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In re Jaron Z.

May 07, 2004

IN RE JARON Z. AND RAVEN H., MINORS-RESPONDENTS-APPELLEES,
THE PEOPLE OF THE STATE OF ILLINOIS, PETITIONER-APPELLEE,
v.
LYNETTE H. F., RESPONDENT-APPELLANT.



Appeal from the Circuit Court of Cook County. Nos. 96 JA 02400 & 96 JA 02401. The Honorable Stephen Y. Brodhay, Judge Presiding.

The opinion of the court was delivered by: Justice Fitzgerald Smith

PUBLISHED

Respondent Lynette H. F. (respondent) appeals from two companion orders finding her to be an unfit parent and terminating her parental rights to two of her minor children, Jaron Z. (Jaron) and Raven H. (Raven).*fn1 On appeal, respondent makes several contentions asserting error by the trial court. The State and the children's public guardian have filed appellees' briefs. For the following reasons, we affirm.

BACKGROUND

Jaron was born prematurely to respondent in August 1993, with several medical problems. At birth, Jaron required a tracheotomy tube and a breathing monitor. He was nonverbal until the age of four and has been diagnosed with mild cerebral palsy. He is currently labeled a "special needs child," has behavioral problems including attention deficit hyperactivity disorder (ADHD), and participates in several different therapy and special education programs. Raven was born to respondent drug-exposed in July 1995. Raven too has been labeled a "special needs child": she has severe cerebral palsy, is nonverbal, is not toilet-trained and requires occupational, physical, speech and developmental therapies.

Respondent's family was first brought to the attention of the Department of Children and Family Services (DCFS) when Raven was born. At that time, both Raven and respondent tested positive for a controlled substance. DCFS allowed Jaron and Raven to remain with respondent, but put a family service plan in place requiring that respondent participate in an inpatient drug treatment program. Respondent refused to comply and later overdosed on a controlled substance and was hospitalized. Jaron (then 3" years old) and Raven (then 10 months old) were placed in foster care. In May 1996, the State filed petitions for adjudication of wardship and motions for temporary custody, based on Jaron and Raven's injurious environment and risk for physical injury. The trial court entered a temporary custody hearing order, finding probable cause that Jaron and Raven were neglected as well as the "urgent and immediate" need to remove them from respondent's care. DCFS placed the children with relatives.

The trial court held a formal adjudicatory hearing on October 21, 1996, and entered an adjudication order with respect to both children. In that order, the court found that Raven had been born drug-exposed and that both children were neglected and living in an injurious environment while in respondent's custody. On January 6, 1997, the court entered a disposition order finding respondent unable to care for Jaron and Raven and her attempts at reunification to have been unsuccessful. The court declared the children wards of the court, terminated temporary custody and appointed DCFS as the children's guardian. Because Jaron and Raven's relatives could no longer care for them, the children were separated and moved into treatment foster homes to assist with their special needs.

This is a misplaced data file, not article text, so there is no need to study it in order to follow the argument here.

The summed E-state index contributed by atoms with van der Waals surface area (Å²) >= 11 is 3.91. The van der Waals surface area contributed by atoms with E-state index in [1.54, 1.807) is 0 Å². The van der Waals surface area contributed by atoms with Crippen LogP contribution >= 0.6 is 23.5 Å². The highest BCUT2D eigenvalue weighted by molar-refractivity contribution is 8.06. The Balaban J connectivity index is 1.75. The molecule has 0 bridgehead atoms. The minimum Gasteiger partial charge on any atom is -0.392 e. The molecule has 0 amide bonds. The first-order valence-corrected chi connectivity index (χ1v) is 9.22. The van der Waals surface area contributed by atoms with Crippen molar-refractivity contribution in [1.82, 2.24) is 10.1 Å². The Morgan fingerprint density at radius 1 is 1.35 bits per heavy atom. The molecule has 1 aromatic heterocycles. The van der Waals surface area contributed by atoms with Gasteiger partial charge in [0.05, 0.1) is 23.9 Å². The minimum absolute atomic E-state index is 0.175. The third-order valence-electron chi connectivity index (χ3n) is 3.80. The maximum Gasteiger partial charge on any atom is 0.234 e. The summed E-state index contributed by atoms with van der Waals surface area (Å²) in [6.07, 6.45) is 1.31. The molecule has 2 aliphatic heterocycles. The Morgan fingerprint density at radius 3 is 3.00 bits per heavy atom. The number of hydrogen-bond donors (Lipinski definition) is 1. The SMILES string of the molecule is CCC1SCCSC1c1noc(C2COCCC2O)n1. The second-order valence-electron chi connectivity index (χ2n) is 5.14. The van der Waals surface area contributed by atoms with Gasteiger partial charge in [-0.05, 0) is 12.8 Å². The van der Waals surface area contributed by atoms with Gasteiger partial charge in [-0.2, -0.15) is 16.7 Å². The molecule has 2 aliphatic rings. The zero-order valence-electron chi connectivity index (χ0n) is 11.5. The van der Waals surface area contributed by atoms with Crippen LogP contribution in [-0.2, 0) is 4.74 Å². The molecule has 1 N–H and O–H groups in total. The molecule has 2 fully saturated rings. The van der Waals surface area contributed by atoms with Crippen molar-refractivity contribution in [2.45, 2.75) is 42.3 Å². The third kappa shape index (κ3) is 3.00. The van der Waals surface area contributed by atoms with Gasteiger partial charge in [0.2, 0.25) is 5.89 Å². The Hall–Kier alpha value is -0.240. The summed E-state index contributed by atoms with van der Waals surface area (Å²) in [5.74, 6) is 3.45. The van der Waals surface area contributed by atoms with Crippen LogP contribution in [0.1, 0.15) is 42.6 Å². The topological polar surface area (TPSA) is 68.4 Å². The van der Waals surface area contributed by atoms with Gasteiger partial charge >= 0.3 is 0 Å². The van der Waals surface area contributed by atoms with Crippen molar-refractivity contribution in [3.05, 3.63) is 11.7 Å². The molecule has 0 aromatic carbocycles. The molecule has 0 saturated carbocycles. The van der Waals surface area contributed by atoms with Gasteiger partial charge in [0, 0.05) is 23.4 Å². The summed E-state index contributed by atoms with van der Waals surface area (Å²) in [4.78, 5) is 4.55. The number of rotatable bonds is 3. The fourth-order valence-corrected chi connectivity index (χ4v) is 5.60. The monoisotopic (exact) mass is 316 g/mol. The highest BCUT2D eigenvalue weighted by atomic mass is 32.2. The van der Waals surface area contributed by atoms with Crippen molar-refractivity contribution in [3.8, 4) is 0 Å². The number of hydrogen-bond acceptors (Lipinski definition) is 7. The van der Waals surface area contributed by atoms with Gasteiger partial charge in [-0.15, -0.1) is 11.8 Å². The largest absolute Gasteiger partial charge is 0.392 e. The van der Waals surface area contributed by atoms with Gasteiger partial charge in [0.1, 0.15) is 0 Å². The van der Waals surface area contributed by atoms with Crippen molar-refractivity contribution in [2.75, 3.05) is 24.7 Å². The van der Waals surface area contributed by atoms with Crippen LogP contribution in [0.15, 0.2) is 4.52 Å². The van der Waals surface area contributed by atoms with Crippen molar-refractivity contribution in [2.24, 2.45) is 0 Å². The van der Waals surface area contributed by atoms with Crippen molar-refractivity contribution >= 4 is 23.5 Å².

In May 1997, respondent entered an 18-month intensive inpatient and outpatient drug treatment program, as originally recommended by DCFS. She was also entitled to weekly visits with Jaron and Raven, but did not attend these visits consistently for some time. In January 1998, the trial court entered a permanency order, with a goal of "return home" of the children to respondent within 12 months, as she had made "substantial progress" through treatment. In the following months, respondent obtained unsupervised and overnight visitation with the children; Raven was returned home in October 1999 and Jaron was returned home in December 1999, with the court finding respondent "fit, able, and willing to care" for them. However, the court instituted orders of protection with each return, requiring respondent to refrain from drug use, submit to random drug screens and attend counseling.

At this time, respondent's household was composed of three children (Jaron, Raven and her other minor daughter) and Byron Freeman (the father of the minor daughter). Respondent married Freeman in February 2000 and was the children's primary caretaker. In-home and out-of-home services were provided by several agencies to assist respondent. On March 15, 2000, respondent relapsed and violated the terms of Jaron and Raven's orders of protection by using cocaine.*fn2 Respondent admitted her relapse to DCFS during a subsequent interview. The trial court found that respondent had violated the orders of protection, but determined that because Freeman was in the home, the children were not in imminent danger and, thus, should not be immediately removed. A plan was implemented requiring respondent to again remain drug free, submit to drug screens, and attend weekly Alcoholics Anonymous (AA) and Narcotics Anonymous (NA) meetings, as well as counseling and therapy.